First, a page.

Billy DeBeck was born and grew up on the south side of Chicago, where his father, Louis DeBeck, was a former newspaperman employed by the Swift Company. His father was French, and the name DeBeck evolved from DeBecque. His Irish-Welsh mother, Jessie Lee Morgan, had lived on a farm and was a former schoolteacher.

EARLY CAREER

DeBeck attended Hyde Park High School, after which he went to the Chicago Academy of Fine Arts. During this time, he sold cartoons to finance himself, starting in 1908 at the Chicago Daily News. Though he had intended to become a painter in the Flemish tradition, he gave it up after he landed a cartooning job with the weekly paper Show World in 1910. His cartoons showed the influence of John T. McCutcheon and Clare Briggs, whom he had admired in his youth, although he had the skill to draw in the more fastidiously cross-hatched style of a Charles Dana Gibson, and had sold drawings as originals that he had copied from Gibson.

He soon left Show World for better opportunities at Youngstown Telegram in Ohio as a political cartoonist, then again at the Pittsburgh Gazette-Time in late August 1912, and later again he began doing cartoons for the New York City magazines Life and Judge. While in Pittsburgh, he went to a Hearst newspaper in New York and showed comic strip samples to Arthur Brisbane, who rejected the work. DeBeck later admitted, “They were terrible. I had been doing political cartoons for the Pittsburgh Gazette, and the comics were new to me”. He returned to Youngstown and married Marian Louise Shields there in 1914. Some time later they divorced, remarried in 1921, and eventually divorced again.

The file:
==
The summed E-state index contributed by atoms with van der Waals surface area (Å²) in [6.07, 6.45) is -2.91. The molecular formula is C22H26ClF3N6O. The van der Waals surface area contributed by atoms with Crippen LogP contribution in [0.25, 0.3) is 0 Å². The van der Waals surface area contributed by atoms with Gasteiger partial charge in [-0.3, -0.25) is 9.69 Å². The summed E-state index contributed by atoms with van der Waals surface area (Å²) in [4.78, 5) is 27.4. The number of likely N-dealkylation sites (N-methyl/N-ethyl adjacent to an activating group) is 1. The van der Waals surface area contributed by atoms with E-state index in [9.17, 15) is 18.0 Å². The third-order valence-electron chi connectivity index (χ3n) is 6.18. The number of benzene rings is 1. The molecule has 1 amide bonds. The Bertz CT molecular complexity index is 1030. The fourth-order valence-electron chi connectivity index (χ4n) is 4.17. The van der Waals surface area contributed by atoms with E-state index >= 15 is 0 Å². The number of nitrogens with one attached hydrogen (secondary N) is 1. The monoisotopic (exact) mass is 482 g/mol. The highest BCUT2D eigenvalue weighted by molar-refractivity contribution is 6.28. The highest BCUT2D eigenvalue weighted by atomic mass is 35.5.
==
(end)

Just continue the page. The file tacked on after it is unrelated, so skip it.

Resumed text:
Billy DeBeck

In May 1915, he and a partner, Carter, launched a newspaper syndicate and correspondence cartooning course. When that did not pan out, DeBeck returned to Chicago and joined the Chicago Herald in December 1915. He worked on a strip called Finn an’ Haddie for the Adams Newspaper Service on the side. On 9 December, immediately after starting at the Herald, he began a strip called Married Life that so caught the attention of newspaper magnate William Randolph Hearst that legend says he bought the Herald (merging it with the Chicago Examiner) in order to get his hands on DeBeck, who had refused to join the Hearst empire after the Examiner raised his monthly salary from $35 to $200. He created a number of other features, especially for the sports section, while his antics made him something of a local celebrity.

BARNEY GOOGLE